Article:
The southern bay is a great place to be at this time of year. The cold nights are on the way out and the days are warm and comfortable. Snapper, tailor, school mackerel, cobia, flathead and winter whiting are all top targets this month. At the time of writing, the snapper in particular have been biting well around the southern bay islands, after a couple of months of relative quiet for the shallow reefs.
September is also the month that the dreaded northerly winds begin to make their presence felt in preparation for summer. While these winds can make fishing uncomfortable, they also push nutrients and baitfish down into the southern bay region. The water clarity is not as good as in winter but this doesn’t seem to worry the fish and in some cases can be a bonus.
Anglers chasing snapper on soft plastics in particular benefit from this weather shift, as the reduced visibility means fish become much more aggressive and less easily spooked around the shallow reefs in the daytime. Some of the prime spots are where northerly winds cause waves to pound the edge of coral reefs at Peel, Mud and Macleay islands and the reef edge from Wellington Point to Ormiston.
It can be difficult to fish in the rough conditions, however these stirred-up areas are full of dislodged and disoriented reef critters that make easy pickings for snapper, parrot, bream and sweetlip. On the right day, fishing the windward reefs can be very rewarding, sometimes producing a fish a cast. However, it is worth noting that it can be potentially dangerous too. Simple common sense and care need to be applied when positioning a boat in a location where wind and waves can push you onto a reef.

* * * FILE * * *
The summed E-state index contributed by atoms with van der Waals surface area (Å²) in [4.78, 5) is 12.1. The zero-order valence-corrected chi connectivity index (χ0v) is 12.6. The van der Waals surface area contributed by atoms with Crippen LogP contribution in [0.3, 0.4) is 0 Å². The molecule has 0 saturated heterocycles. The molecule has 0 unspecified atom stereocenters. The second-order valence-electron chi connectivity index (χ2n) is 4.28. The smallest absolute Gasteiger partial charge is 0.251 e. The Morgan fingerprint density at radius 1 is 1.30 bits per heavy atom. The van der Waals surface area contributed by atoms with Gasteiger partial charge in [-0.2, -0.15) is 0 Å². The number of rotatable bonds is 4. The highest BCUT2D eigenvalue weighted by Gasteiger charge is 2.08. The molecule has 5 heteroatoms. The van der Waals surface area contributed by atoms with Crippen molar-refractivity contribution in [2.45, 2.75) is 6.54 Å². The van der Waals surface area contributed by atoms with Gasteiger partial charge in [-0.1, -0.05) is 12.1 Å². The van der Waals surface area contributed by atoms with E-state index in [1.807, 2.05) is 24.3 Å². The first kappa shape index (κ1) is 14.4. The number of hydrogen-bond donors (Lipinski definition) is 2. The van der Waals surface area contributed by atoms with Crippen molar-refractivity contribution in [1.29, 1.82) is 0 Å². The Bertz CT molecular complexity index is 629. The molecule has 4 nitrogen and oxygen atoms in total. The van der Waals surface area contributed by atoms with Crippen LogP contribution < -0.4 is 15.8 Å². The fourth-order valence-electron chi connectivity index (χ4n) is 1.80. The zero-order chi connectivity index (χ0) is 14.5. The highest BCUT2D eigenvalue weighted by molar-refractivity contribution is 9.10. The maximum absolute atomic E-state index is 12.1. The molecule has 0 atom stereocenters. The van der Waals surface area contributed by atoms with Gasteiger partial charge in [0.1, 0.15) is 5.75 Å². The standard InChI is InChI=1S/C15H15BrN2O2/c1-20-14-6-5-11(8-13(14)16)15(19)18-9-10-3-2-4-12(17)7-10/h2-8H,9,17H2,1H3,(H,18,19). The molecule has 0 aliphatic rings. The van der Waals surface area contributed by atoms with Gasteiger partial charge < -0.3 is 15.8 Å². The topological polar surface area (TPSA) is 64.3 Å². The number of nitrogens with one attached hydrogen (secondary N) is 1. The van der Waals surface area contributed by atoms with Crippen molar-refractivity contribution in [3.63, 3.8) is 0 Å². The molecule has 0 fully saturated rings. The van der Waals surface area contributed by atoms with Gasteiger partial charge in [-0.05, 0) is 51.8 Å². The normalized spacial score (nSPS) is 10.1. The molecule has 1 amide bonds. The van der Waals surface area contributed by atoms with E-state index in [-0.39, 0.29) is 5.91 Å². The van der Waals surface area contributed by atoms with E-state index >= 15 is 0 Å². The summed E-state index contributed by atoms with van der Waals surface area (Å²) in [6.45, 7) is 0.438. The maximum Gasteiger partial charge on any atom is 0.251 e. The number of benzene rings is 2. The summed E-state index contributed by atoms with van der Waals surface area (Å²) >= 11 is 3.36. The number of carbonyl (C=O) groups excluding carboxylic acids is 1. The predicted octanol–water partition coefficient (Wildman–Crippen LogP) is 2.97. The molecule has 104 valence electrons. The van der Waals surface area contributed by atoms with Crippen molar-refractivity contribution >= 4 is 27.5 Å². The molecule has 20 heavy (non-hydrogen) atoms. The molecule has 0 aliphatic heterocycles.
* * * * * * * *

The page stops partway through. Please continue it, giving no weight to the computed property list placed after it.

School mackerel can be found in the bay almost year round, but now is the prime time for these toothy critters. Trolling metal spoons on paravanes or deep-diving minnow lures along the edge of the Rous and Rainbow channels can be very productive, as can drifting gang hooked pilchards down a berley trail. Jigging with chrome slugs like Raiders and Sea Rocks or Snapback soft plastics over coffee rock reef in the same areas works well too.
Many anglers use wire traces when targeting mackerel because of the regular bite-offs, but they also possess eyesight as sharp as their teeth so using wire often results in a reduced catch. An alternative is to use a short length of heavy mono (30-40kg) that is changed regularly, although using a very short trace (10-15cm) of new generation fine diameter knot-able wire like Tyger Wire is gaining in popularity over traditional, heavy wire leaders.
Not many people chase cobia in the southern bay as most anglers head outside or to the artificial reefs at the top of the bay. However, at this time of the year they can turn up anywhere. As the first of the summer season blue swimmer crabs start migrating into the bay, the cobia (also known as crab eaters in some places) follow them.
Their sizes range from fun, school-sized fish around 4-10kg through to tackle destroying, back breaking 30kg-plus monsters. Anchoring on the edge of the Amity and Moreton banks or along the Rainbow and Rous channels are great spots to try. Cobia are also attracted to structure such as beacons in the deeper channels and reefs like Harry Atkinsons and the Houseboat at Peel Island.
Drifting pilchards and livebaits down a berley trail is a great way to get onto these fish. They also respond well to large soft plastic lures like Riptide Crabs, Snapbacks and Ecogear Minnows. For the smaller fish 6-10kg line is ideal, but the big ones deserve the strongest tackle you own.
A small group of dedicated fly anglers have been chasing cobia recently using large Deceivers and Pink Things on fast sinking lines and 14wt rods. They have had some amazing successes on fish up to 25kg, but have suffered some pretty serious tackle destruction along the way!
Until next month, tight lines. For more information on the southern Moreton Bay area, come and see me at Fish Head (Cnr Broadwater Tce and Stradbroke St, Redland Bay) or call me on (07) 3206 7999.Reads: 2013